We need transparency and accountability


The pandemic continues to devastate our population and economy. Government response leaves much to be desired. This is where we are at during this budget season, when, more than ever, accountability and performance should be at the top of our minds.

As Congress deliberates on the next national budget, we must bear in mind the findings and recommendations of the Commission on Audit (CoA) in its annual audit reports on various government agencies, in pursuance of its constitutional mandate.

The budget process in itself should represent the fiscal responsibility of the whole government in the distribution and allocation of the national budget. But the gargantuan amount allocated for Bayanihan I and II and post-Bayanihan II, as well as the mounting national debt, highlight the urgent need to investigate corruption allegations in the COVID-19 response.

Now, more than ever, we demand transparent and accountable governance.

The ongoing budget deliberations should capitalize on the CoA findings to compel all national agencies and offices to be transparent and accountable in the disbursement of the country’s resources. It is a big disservice for the Filipinos to see that the resources allocated for the pandemic response measures are unspent, going to waste, or unaccounted for.

The CoA findings of poor fund utilization should prompt a comprehensive investigation by Congress through the built-in oversight mechanisms. By and large, institutional oversight is far more reliable and extensive than the personal oversight being broadcast by the leaders of this administration.

Such institutional oversight is being undertaken by the Blue Ribbon Committee or the Senate Committee on Accountability of Officers and Investigations. Its ongoing investigation of the Pharmally Pharmaceutical Corp. and its executives demonstrates three things. First, the democratic spirit of “checks and balances” is being upheld. Second, the growing impunity of public officials and government friends and allies is now being exposed. And, third, the interest of Filipino workers, consumers, and tax-paying public is being upheld against dubious and politically connected foreign suppliers.

Thus, unlike the Executive branch, the Senate is doing a great service to the Filipino people.

There are more mind-boggling facts revealed by an evaluation of the 2020 Audited Financial Statements of Pharmally, conducted by certified public accountants Jahleel-AN A. Burao and John Michael T. Lava in partnership with the Citizens’ Budget Tracker and Right to Know, Right Now! Coalition.

Their publication, entitled Pharmally: Financial Statements Analysis, lists five “high-risk” observations and one “medium-risk” observation relative to the contracts awarded to the company by the Procurement Service-Department of Budget and Management (PS-DBM) that are worth looking into.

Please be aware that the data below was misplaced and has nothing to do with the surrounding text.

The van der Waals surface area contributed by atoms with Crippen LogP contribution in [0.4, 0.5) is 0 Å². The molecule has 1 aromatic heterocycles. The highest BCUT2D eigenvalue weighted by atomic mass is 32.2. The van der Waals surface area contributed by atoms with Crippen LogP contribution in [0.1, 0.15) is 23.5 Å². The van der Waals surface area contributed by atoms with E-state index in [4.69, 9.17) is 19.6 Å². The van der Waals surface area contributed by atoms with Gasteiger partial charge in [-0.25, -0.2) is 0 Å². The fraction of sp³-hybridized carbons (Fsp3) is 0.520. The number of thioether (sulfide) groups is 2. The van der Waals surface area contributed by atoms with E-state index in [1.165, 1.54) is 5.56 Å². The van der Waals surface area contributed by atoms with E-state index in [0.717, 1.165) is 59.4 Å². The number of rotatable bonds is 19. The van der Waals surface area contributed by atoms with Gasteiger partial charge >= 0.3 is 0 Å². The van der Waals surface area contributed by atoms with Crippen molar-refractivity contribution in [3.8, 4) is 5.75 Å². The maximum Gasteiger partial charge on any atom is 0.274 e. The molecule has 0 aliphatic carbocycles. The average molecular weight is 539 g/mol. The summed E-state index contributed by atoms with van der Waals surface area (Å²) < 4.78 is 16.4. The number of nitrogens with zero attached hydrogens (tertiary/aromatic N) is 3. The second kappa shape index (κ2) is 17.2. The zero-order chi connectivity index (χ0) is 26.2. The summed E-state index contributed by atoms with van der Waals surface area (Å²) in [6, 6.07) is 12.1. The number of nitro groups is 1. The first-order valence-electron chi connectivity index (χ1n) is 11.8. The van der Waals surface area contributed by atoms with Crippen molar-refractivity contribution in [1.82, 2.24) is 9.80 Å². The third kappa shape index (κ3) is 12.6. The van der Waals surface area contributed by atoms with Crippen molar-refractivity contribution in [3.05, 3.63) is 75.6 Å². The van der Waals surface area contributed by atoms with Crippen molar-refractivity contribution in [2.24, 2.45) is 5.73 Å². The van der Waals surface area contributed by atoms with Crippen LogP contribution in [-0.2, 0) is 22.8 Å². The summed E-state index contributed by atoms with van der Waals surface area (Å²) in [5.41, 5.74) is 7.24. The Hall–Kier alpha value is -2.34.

The risky or unsafe financial status of Pharmally, which can render all COVID-19 contracts that it has been awarded void ab initio, is indicated in the following observations: “Potential under-declaration of input VAT related to purchases amounting to P402.2-M; insufficient contracting capacity; insufficient disclosures and details for donations that were declared as fully deductible expenses; missing and incomplete material disclosures in the 2020 Financial Statements; sources of interest expense and foreign exchange gains/losses are not presented and disclosed; and reported amounts cannot be matched in the disclosures.”

This independent analysis urged Pharmally to release a copy of its monthly and/or quarterly VAT returns, disclose the sources of funding to shore up the needed capital for contract requirements, provide sufficient and competent documentation regarding donations, provide sufficient disclosures in its financial statements, and present the reconciliation between the subsidiary and general ledgers.

With these observations, we are led to ask: Should this brazen act of negligence and non-compliance be overlooked by virtue of the overbearing pandemic “emergency powers”?

Another crucial factor is the rising debt of the National Government, which, by the end of 2022, is expected to reach P13.42 trillion. The government must be held accountable for the loans it has amassed under the justification of the pandemic crisis because it is the Filipino people who must pay up for these loans in the form of both progressive (direct) and regressive (indirect) taxes. This will be a burden to an already-battered citizenry and will extend beyond many political cycles.

The call for transparent and accountable governance is further emphasized by the growing clamor for this administration to aptly address national issues and concerns. The latest national surveys of Pulse Asia reveal the deteriorating performance rating of this administration in addressing select national issues.

The latest Social Weather Stations surveys, on the other hand, reflect the continuing hardships of the population in terms of hunger, adult joblessness, quality of life, and poverty. These should serve as the impetus for government to shape up and ensure the efficient and judicious use of the resources entrusted to them by the people.

Congress will soon deliberate on a record-breaking national budget that is supposed to allocate enough resources that will address the health and economic crisis. We must demand complete visibility and reckoning of performance. Disruptions brought by the pandemic is a tired excuse that we should no longer tolerate. We need responsive performance and good governance.

Filipinos do not need political rhetoric. We will not be swayed by words anymore.

Victor Andres “Dindo” C. Manhit is the President of the Stratbase ADR Institute.